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Contractor, Crew Call on Cat Compacts in Canton

Mon July 04, 2005 - Midwest Edition
CEG



The headquarters of Gaetano Contractors Inc., is usually buzzing like a beehive. It’s been this way since Louis Gaetano, a mason by trade, set up shop here 80 years ago.

Today, his grandsons –– Daniel, who is president of the company, and John, corporate secretary –– oversee a turnkey operation on projects focused within a 100-mi. radius of the Greater Canton, OH, area.

Gaetano Contractors Inc. offers a wide range of builder services. With 65 to 80 employees throughout the season, the company has crews working on large warehouse distribution centers, churches, schools and luxury homes from site prep to finish.

“The key word here is ’turnkey,’” Daniel explained. “We’re the most complete contractor in this area.”

“We do all the work ourselves to ensure quality and to meet the time frame of a project. We don’t have to wait on subcontractors and that helps us hold the line on our bids. We deliver on what we propose,” added John.

As Daniel pointed out, it’s a simple equation.

“When we do a job for somebody, it’s going to be quality because we want their next job, too.”

Skilled Crews, Quality Equipment

The Gaetano brothers will tell you that quality originates from the hands of their skilled crews. Likewise, the Gaetanos want to outfit their crews with quality tools and equipment, particularly the Caterpillar multi-terrain loader.

Daniel’s son Tony, an equipment operator, influenced the company’s compact equipment purchases. Tony attributes his choice to the way the machines handle.

“They’re also built so much stronger than our previous skid steer loaders,” he said.

Better Built

In addition to the rubber-tracked Cat multi-terrain loader, the Gaetanos recently purchased four new Cat skid steer loaders. They invested in the fleet of compact machines because of their reliability and versatility in nearly any application. They foresee putting 500 to 700 hours on each machine in a year.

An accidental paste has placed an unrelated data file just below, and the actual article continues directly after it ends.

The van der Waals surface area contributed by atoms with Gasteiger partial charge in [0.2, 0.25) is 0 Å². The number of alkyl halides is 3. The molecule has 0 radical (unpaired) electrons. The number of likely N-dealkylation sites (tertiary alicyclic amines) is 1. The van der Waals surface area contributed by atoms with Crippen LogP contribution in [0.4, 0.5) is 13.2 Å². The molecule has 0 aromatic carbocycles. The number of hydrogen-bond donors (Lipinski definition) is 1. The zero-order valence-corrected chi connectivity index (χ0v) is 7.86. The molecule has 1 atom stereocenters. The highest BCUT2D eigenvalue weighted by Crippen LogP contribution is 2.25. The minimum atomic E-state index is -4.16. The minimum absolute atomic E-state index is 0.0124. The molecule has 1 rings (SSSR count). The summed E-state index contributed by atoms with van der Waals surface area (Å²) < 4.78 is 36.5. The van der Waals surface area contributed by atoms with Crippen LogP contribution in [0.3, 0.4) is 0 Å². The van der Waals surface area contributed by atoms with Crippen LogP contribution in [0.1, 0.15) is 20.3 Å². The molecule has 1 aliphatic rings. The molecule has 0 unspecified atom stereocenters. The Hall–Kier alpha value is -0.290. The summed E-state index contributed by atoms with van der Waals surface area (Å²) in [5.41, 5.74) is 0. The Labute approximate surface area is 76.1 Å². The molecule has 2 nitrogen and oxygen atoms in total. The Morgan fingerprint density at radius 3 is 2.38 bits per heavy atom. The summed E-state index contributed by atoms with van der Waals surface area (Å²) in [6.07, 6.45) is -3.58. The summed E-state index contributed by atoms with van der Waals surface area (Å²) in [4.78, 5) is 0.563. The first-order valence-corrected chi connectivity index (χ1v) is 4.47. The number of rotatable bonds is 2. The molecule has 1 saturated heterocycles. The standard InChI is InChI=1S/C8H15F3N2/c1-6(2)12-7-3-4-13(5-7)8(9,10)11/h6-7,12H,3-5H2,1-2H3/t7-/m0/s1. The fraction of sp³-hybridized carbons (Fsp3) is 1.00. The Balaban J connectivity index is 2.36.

“A skid steer loader is like a wheelbarrow … You just can’t do without it,” said John. “In our business you can never have enough of them. They’re fast, versatile, and just great in tight spaces.”

Before they traded for their first Cat machine, they conducted a side-by-side comparison with another comparable machine.

“We gave them a good demo,” Daniel explained. “It performed way ahead of the other machine and that’s more money right there every hour you are operating it.”

Tony said the operator ease of the machines extends beyond the cab. Servicing and regular maintenance, with ample rear access, is more convenient than other skid steers he’s operated.

“The service points are arranged in an easy, logical way.”

Smooth Control, Improved Load Retention

At the controls of the multi-terrain loader, Tony is in final preparation on a large expansion project at a local cheese plant. Deftly maneuvering the dual hydraulic joystick controls, he feathered the bucket into position for a precise final grade pass. Prior to the final grading, Tony used the machine to move mountains of fill into place across the site.

Whether in the multi-terrain loader or one of the skid steer loaders, Tony appreciates the ease and responsiveness of the dual hydraulic joystick controls –– as opposed to the foot pedal operation of their former machines.

“For a tall guy, foot controls are very awkward. These joystick controls are modeled after the excavators and backhoe loaders, so it’s easy to jump from one machine to the other,” Tony said. “When you think about it, joystick controls must make sense. After all, your feeling is in your hands. You don’t have the feeling in your feet that is required for precise control.”

The Gaetanos chose the multi-terrain loader for the versatility that rubber-tracked machines add to their fleet.

“Now we can go into fragile areas without tearing things up,” said John. “The tracks can work in a basement situation with wet, sandy silt, whereas wheels will get stuck.”

Tony has two more reasons for liking the rubber tracks.

“Tracks are great for grading. They keep the bucket level on the ground. It almost works like a dozer,” he said. “Also the smoother ride of rubber tracks really helps material retention such as when we’re moving fill around on a rough site.”

Daniel was on site the day the machine arrived.

“I’m a bricklayer by trade, and I’ve never run joystick controls before,” he said. “By the end of the day, I was really cooking. I took 20 minutes at lunch and never got off the rest of the day.”

In addition to general purpose buckets, the Gaetanos also constantly use sweepers, hammers, pallet forks and a side-discharge concrete chute.

(This article appears courtesy of Northbrook Public Relations for Caterpillar.)